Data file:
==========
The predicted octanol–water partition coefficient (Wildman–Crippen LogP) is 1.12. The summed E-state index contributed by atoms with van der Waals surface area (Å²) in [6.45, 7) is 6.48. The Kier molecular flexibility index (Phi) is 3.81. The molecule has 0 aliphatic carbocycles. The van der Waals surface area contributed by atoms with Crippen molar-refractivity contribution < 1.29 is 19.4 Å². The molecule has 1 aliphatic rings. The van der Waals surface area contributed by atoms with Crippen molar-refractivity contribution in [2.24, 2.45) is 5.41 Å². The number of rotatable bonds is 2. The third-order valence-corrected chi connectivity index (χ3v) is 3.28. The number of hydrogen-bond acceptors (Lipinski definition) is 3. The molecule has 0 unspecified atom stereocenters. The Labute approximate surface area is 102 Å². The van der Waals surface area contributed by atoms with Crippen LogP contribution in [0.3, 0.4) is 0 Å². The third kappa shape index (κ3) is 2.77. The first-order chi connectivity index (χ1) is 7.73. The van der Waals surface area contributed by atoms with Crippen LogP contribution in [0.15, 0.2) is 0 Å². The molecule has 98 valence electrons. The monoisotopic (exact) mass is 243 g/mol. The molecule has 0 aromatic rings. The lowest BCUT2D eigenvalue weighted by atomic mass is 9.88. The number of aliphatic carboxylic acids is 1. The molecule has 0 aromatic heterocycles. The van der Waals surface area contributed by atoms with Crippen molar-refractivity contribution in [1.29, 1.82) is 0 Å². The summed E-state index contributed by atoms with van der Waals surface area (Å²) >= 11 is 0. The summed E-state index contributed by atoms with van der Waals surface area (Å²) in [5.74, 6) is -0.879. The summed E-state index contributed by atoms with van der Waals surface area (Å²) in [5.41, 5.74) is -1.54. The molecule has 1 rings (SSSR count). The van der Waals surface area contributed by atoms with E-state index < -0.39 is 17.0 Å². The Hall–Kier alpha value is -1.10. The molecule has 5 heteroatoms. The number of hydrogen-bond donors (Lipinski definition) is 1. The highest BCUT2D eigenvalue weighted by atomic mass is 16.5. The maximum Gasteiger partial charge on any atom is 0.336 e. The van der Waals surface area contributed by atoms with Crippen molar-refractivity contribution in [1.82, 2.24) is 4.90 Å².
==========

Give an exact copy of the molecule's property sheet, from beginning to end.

The predicted octanol–water partition coefficient (Wildman–Crippen LogP) is 1.12. The summed E-state index contributed by atoms with van der Waals surface area (Å²) in [6.45, 7) is 6.48. The Kier molecular flexibility index (Phi) is 3.81. The molecule has 0 aliphatic carbocycles. The van der Waals surface area contributed by atoms with Crippen molar-refractivity contribution < 1.29 is 19.4 Å². The molecule has 1 aliphatic rings. The van der Waals surface area contributed by atoms with Crippen molar-refractivity contribution in [2.24, 2.45) is 5.41 Å². The number of rotatable bonds is 2. The third-order valence-corrected chi connectivity index (χ3v) is 3.28. The number of hydrogen-bond acceptors (Lipinski definition) is 3. The molecule has 0 unspecified atom stereocenters. The Labute approximate surface area is 102 Å². The van der Waals surface area contributed by atoms with Crippen LogP contribution in [0.3, 0.4) is 0 Å². The third kappa shape index (κ3) is 2.77. The first-order chi connectivity index (χ1) is 7.73. The van der Waals surface area contributed by atoms with Crippen LogP contribution in [0.15, 0.2) is 0 Å². The molecule has 98 valence electrons. The monoisotopic (exact) mass is 243 g/mol. The molecule has 0 aromatic rings. The lowest BCUT2D eigenvalue weighted by atomic mass is 9.88. The number of aliphatic carboxylic acids is 1. The molecule has 0 aromatic heterocycles. The van der Waals surface area contributed by atoms with Crippen molar-refractivity contribution in [1.29, 1.82) is 0 Å². The summed E-state index contributed by atoms with van der Waals surface area (Å²) >= 11 is 0. The summed E-state index contributed by atoms with van der Waals surface area (Å²) in [5.74, 6) is -0.879. The summed E-state index contributed by atoms with van der Waals surface area (Å²) in [5.41, 5.74) is -1.54. The molecule has 1 rings (SSSR count). The van der Waals surface area contributed by atoms with E-state index < -0.39 is 17.0 Å². The Hall–Kier alpha value is -1.10. The molecule has 5 heteroatoms. The number of hydrogen-bond donors (Lipinski definition) is 1. The highest BCUT2D eigenvalue weighted by atomic mass is 16.5. The maximum Gasteiger partial charge on any atom is 0.336 e. The van der Waals surface area contributed by atoms with Crippen molar-refractivity contribution in [1.82, 2.24) is 4.90 Å².